Saturday, August 09, 2014

August 9, 2014 - A Promising Discovery

"I have seen the future of cancer treatment, and its name is... Silvestrol?”

I’m not qualified to make such a claim, of course, but maybe some knowledgeable researchers who are would go so far as to say such a thing. There’s a bit of hyperbole in that statement, but it’s an eye-catching way to point out a new discovery that could be a really significant development in the long term, for blood-cancer patients.

According to an article the Leukemia and Lymphoma Society has been sending around, Silvestrol is a compound derived from “a plant called Aglaia foveolata, which is native to Indonesia, Brunei, and Malaysia.”

Rather than attacking a certain well-known cancer-causing gene, this stuff prevents it from being produced at all.

The tree is an endangered species, whose habitat is threatened by development.

An older article, chronicling the substance’s discovery, is here.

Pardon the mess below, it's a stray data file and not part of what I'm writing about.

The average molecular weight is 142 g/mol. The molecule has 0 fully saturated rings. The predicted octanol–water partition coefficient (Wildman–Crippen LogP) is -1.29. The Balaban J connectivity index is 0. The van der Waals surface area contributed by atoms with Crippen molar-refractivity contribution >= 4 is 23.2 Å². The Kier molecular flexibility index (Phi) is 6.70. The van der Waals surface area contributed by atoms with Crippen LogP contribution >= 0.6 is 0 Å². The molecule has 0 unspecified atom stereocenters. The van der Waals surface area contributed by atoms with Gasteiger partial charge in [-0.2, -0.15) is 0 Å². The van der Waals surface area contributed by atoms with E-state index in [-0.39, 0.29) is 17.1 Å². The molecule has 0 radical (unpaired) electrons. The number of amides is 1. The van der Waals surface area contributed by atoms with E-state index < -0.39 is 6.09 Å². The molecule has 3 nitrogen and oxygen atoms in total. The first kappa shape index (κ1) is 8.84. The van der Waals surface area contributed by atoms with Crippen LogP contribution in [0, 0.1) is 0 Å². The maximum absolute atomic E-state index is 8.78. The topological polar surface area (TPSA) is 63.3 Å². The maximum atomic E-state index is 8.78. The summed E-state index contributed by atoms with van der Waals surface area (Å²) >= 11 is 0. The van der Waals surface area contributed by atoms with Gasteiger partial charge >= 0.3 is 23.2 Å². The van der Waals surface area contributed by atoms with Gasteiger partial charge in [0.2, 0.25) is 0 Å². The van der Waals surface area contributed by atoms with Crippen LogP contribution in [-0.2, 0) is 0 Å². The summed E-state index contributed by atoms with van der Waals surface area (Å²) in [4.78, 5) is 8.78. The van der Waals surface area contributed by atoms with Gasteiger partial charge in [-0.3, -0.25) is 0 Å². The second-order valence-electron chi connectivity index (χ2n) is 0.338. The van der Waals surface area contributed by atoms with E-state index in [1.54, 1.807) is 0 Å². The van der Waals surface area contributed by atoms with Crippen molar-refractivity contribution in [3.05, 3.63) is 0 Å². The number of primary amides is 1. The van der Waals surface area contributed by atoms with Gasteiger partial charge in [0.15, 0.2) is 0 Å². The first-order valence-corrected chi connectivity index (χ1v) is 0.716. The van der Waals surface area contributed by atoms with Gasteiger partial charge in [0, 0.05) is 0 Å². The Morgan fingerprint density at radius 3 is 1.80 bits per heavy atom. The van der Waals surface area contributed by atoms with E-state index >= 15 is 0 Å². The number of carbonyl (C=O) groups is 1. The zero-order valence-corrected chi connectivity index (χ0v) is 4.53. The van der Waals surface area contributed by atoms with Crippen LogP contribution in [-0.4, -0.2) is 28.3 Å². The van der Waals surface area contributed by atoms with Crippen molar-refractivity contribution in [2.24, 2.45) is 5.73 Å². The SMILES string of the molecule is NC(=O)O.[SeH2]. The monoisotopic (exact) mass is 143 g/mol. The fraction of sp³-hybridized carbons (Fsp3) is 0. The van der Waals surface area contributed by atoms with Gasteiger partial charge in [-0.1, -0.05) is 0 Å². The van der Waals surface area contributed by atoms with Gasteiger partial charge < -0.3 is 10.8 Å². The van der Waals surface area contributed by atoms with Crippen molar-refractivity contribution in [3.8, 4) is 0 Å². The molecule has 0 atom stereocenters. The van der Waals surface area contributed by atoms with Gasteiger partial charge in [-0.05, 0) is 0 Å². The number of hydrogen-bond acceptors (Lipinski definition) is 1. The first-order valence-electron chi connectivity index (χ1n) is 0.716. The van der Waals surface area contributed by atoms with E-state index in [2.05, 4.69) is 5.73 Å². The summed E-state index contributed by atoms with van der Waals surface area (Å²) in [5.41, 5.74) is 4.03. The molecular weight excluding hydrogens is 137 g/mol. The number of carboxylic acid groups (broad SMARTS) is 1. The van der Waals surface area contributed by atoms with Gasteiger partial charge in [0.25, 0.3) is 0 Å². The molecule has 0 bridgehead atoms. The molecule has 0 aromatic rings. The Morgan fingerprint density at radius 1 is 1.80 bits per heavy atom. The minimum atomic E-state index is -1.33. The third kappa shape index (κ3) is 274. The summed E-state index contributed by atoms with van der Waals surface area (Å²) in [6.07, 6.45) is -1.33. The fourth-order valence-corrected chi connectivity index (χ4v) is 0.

This reminds me of a movie that came out a while back, Medicine Man (1992), starring Sean Connery and Lorraine Bracco. Two courageous botanists fight off developers, whose bulldozers are about to ravage a section of Amazonian rain forest where a promising cancer drug has just been discovered. They bicker then fall in love, of course. (Hey, it's Hollywood, what do you expect?)

There’s more on the website of Memorial Sloan-Kettering (which is where Silvestrol’s treatment potential is being investigated)). “Blocking the production of key cancer genes is a completely new way of treating cancer,” says Dr. Hans-Guido Wendel, a Memorial Sloan-Kettering cancer biologist. “That is exciting, and it also means we have a lot to learn about it.”

I will likely be years before any patients can be treated with this new drug, but its discovery is certainly something to celebrate.

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